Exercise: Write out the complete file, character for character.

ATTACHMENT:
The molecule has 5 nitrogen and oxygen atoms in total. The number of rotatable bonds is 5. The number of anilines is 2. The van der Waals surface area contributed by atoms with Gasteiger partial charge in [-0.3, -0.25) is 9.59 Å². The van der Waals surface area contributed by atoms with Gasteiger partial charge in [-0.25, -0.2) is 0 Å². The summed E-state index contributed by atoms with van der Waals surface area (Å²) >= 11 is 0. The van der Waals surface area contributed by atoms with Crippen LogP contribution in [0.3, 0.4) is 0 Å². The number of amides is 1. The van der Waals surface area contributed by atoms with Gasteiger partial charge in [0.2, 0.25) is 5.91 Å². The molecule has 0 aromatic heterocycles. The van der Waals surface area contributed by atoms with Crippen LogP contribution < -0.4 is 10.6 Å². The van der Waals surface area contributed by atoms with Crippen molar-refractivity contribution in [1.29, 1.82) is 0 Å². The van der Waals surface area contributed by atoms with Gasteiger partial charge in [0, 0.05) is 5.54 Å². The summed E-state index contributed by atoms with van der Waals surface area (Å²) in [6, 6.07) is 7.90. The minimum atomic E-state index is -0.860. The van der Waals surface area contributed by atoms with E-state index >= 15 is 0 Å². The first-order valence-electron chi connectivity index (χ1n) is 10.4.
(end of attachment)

The molecule has 5 nitrogen and oxygen atoms in total. The number of rotatable bonds is 5. The number of anilines is 2. The van der Waals surface area contributed by atoms with Gasteiger partial charge in [-0.3, -0.25) is 9.59 Å². The van der Waals surface area contributed by atoms with Gasteiger partial charge in [-0.25, -0.2) is 0 Å². The summed E-state index contributed by atoms with van der Waals surface area (Å²) >= 11 is 0. The van der Waals surface area contributed by atoms with Crippen LogP contribution in [0.3, 0.4) is 0 Å². The number of amides is 1. The van der Waals surface area contributed by atoms with Gasteiger partial charge in [0.2, 0.25) is 5.91 Å². The molecule has 0 aromatic heterocycles. The van der Waals surface area contributed by atoms with Crippen LogP contribution < -0.4 is 10.6 Å². The van der Waals surface area contributed by atoms with Crippen molar-refractivity contribution in [1.29, 1.82) is 0 Å². The van der Waals surface area contributed by atoms with Gasteiger partial charge in [0, 0.05) is 5.54 Å². The summed E-state index contributed by atoms with van der Waals surface area (Å²) in [6, 6.07) is 7.90. The minimum atomic E-state index is -0.860. The van der Waals surface area contributed by atoms with E-state index >= 15 is 0 Å². The first-order valence-electron chi connectivity index (χ1n) is 10.4.